Conditions

Remember that a rule is basically an “if-then” statement. If something meets this condition, then take this action. The “if” statement is the rule’s condition. Each rule base has a unique set of conditions that the rules engine can use to evaluate the object.

Logical expressions

When you add two or more conditions, rules processing uses a logical expression to define the relationship of the conditions. Logical expressions join conditions using an AND (&) or an OR (|) relationship between them.

Actions

Actions comprise the “then” part of an “if-then” rule or the “then” and “else” parts of an “if-then-else” rule. If the conditions you specified in a rule are met, then the rules engine implements the rule’s actions. The list of available actions depends on the rule’s object type. An action can be as simple as stopping the rules processing or more complex, such as assigning an incident to an agent, sending that agent a notification, and defining an escalation process if the incident is not resolved within a certain time frame.

Note: When you open a rule base and edit it, RightNow CX maintains the active rule base while you edit a copy in the Rules editor. Your changes are not saved until you activate them.

Business Rules: An overview

Business rules are powerful tools for simplifying and automating common business tasks. They link data from all RightNow CX products in the knowledge base, resulting in a responsive, consistent customer experience.

Business rules help you provide a consistent, accurate, and timely experience for customers while streamlining the efficiency of staff members. When the rules engine updates information automatically and immediately, your entire organization has access to a knowledge base that is accurate and current in every customer interaction.

When you create rules to answer routine customer questions, customers enjoy an immediate response. At the same time, staff members work more productively without the distraction of repetitive tasks. As a result, they can deliver more responsive customer service and follow-up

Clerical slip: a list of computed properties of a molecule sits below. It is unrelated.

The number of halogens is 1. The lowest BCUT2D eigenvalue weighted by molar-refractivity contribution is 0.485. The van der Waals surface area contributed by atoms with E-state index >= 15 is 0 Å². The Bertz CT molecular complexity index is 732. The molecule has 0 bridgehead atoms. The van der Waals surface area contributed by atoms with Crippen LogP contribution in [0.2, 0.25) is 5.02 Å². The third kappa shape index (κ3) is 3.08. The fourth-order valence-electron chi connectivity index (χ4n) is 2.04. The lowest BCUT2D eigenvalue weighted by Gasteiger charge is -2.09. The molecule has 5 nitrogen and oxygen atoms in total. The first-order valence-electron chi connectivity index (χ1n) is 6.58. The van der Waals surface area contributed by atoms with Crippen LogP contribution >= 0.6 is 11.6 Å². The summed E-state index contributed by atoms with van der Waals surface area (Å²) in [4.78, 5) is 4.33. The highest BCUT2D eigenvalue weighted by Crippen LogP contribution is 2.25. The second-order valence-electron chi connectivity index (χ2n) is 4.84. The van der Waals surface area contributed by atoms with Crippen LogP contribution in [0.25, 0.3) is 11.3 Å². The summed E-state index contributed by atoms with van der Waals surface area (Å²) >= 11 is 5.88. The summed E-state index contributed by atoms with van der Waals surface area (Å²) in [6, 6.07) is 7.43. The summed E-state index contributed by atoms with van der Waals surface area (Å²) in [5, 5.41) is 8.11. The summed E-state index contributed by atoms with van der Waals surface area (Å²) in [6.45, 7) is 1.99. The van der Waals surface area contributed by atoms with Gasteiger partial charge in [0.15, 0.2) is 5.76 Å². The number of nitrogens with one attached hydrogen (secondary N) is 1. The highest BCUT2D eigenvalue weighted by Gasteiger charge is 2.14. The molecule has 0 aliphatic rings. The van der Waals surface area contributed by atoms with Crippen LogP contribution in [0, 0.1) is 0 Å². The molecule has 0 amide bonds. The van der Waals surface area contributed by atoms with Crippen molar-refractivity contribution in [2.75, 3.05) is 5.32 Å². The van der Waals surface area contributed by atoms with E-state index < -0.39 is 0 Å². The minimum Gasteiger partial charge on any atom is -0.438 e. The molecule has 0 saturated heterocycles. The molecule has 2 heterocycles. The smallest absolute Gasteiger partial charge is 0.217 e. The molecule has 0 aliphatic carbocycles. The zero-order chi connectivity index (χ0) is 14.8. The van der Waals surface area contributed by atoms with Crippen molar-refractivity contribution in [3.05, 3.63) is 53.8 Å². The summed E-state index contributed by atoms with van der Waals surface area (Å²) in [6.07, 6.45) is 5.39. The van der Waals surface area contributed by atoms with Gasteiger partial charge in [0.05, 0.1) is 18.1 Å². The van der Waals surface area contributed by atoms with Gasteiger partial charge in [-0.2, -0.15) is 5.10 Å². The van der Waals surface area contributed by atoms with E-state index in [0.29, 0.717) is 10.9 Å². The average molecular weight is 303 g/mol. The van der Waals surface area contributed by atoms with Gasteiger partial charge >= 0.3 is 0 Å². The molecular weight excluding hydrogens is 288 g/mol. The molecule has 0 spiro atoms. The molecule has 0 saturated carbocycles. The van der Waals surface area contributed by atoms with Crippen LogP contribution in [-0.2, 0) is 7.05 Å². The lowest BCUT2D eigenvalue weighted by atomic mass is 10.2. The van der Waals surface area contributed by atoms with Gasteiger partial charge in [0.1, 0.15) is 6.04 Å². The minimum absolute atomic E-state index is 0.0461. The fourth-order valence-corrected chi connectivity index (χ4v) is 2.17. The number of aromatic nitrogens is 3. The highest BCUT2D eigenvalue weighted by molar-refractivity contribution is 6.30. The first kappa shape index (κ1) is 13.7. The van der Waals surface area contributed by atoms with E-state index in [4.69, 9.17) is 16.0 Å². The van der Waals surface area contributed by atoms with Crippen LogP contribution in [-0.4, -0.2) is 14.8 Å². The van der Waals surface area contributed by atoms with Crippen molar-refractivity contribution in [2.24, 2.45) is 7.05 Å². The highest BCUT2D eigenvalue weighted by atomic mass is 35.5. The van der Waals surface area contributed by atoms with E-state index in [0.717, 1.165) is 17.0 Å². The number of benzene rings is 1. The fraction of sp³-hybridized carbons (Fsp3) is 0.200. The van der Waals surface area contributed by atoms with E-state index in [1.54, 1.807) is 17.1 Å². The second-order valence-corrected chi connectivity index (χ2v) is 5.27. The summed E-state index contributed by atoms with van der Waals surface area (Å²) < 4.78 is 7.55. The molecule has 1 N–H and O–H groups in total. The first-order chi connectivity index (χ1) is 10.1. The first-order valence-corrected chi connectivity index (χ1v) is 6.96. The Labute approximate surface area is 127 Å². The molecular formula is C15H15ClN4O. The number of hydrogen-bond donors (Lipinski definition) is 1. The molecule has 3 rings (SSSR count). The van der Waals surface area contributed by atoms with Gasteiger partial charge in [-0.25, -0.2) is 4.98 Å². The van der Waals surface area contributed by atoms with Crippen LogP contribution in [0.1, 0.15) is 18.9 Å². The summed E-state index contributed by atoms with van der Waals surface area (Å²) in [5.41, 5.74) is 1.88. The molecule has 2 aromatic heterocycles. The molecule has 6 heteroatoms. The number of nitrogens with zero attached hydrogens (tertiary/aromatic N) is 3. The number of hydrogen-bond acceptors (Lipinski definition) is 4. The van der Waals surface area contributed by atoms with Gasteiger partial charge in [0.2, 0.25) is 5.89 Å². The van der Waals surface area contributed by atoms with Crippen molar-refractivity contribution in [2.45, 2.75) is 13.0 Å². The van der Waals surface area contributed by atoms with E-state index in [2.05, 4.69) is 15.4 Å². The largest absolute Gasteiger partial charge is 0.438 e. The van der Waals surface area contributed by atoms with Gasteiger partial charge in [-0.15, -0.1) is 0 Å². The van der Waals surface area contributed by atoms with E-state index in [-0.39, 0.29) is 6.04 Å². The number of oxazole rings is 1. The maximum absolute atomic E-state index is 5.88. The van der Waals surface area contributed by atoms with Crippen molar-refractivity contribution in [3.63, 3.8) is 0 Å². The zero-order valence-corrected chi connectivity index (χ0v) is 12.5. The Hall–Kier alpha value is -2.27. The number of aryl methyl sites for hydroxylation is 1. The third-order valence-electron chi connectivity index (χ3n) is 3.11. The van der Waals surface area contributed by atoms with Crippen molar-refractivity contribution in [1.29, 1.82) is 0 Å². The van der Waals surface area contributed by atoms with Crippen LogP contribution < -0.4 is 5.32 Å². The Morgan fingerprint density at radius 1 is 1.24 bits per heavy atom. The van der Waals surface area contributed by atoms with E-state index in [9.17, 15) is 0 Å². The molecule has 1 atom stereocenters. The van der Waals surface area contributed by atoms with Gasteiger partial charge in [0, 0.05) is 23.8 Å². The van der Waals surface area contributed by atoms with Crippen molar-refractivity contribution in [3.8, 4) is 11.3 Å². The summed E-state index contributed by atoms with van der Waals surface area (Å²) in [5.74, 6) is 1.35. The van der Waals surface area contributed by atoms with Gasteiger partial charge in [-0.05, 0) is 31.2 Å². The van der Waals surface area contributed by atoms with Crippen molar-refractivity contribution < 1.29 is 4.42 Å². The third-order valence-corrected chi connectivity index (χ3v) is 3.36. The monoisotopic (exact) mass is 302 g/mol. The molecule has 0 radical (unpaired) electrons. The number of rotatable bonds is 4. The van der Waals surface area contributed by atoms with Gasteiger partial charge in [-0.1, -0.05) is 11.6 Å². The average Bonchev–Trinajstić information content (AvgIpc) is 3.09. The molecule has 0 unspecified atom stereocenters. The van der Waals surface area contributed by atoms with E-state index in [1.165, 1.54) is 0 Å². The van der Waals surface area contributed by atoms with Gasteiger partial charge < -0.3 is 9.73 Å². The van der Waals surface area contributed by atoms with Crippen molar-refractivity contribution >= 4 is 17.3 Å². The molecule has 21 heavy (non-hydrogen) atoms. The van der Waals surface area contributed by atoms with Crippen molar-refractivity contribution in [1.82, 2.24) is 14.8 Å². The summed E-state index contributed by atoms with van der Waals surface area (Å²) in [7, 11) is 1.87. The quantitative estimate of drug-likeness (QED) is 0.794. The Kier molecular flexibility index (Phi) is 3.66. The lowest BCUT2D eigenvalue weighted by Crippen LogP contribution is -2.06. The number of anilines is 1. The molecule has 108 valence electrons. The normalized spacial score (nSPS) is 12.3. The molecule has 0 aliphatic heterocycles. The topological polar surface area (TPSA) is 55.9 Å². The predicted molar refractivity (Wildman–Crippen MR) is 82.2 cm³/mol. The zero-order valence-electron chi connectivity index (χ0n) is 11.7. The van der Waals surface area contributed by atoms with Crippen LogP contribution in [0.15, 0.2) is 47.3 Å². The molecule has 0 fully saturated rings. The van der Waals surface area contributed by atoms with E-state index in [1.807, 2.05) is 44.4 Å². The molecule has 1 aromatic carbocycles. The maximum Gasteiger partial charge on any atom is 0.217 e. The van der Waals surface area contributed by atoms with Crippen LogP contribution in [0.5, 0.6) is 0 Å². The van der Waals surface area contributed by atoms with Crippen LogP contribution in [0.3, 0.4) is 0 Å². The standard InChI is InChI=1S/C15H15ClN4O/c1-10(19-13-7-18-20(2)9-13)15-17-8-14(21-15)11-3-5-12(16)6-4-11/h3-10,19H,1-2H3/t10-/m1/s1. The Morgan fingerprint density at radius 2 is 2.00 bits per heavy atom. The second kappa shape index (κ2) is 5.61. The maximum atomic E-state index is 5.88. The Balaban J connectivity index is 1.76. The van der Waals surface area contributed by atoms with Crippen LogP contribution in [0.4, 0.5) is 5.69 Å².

What is a business rule? A business rule is simply an “if-then” statement: If these conditions apply, then take this action. Business rules can also include an Else clause. If the conditions of the rule are not met, the Else clause specifies the action that should be taken.

How are rules organized? RightNow CX products have 8 rule types:

  • Contact
  • Organization
  • Task
  • Incident
  • Answer
  • Chat
  • Offer Advisor
  • Opportunity

Each of these sets of rules is a rule base. The entity to which a rule base applies (answer, incident, contact, chat, opportunity, organization, target, task) is known as the object type.

Every object type has its own rule base, and every rule base is separate from other rule bases. The contacts rule base processes only contacts, the organizations rule base processes only organizations, and so on.

How are rules processed? The rules engine is the software that processes the rules in a rule base. The rules engine begins processing when:

  • Staff members add or edit answers, contacts, incidents, opportunities, organizations, or tasks
  • Customers submit questions on the Ask a Question page
  • Customers update their contact records or incidents
  • Customers request chat sessions

The rules engine looks at every new or updated object and checks to see if the conditions of any rules are met. If a rule’s conditions are met, the action associated with that rule occurs.

Important: The rules engine is triggered when the contact (or other object) is updated, not when the rule base is updated. If you create or edit a rule, objects are not evaluated to see if they meet the conditions of the new or updated rule. Rules processing happens only when objects are added or updated.

Planning business rules: Before you begin creating rules for your organization, it is important to examine your business processes. Once you have a clear idea of the processes your organization uses, you can develop an effective method for applying business rules to automate these processes. Here are some essential steps to help you get started.

  • Identify and outline business processes
  • Develop a rules flowchart
  • Review functionality of rules
  • Create rules
  • Prioritize processes for applying rules
  • Verify and fine-tune rules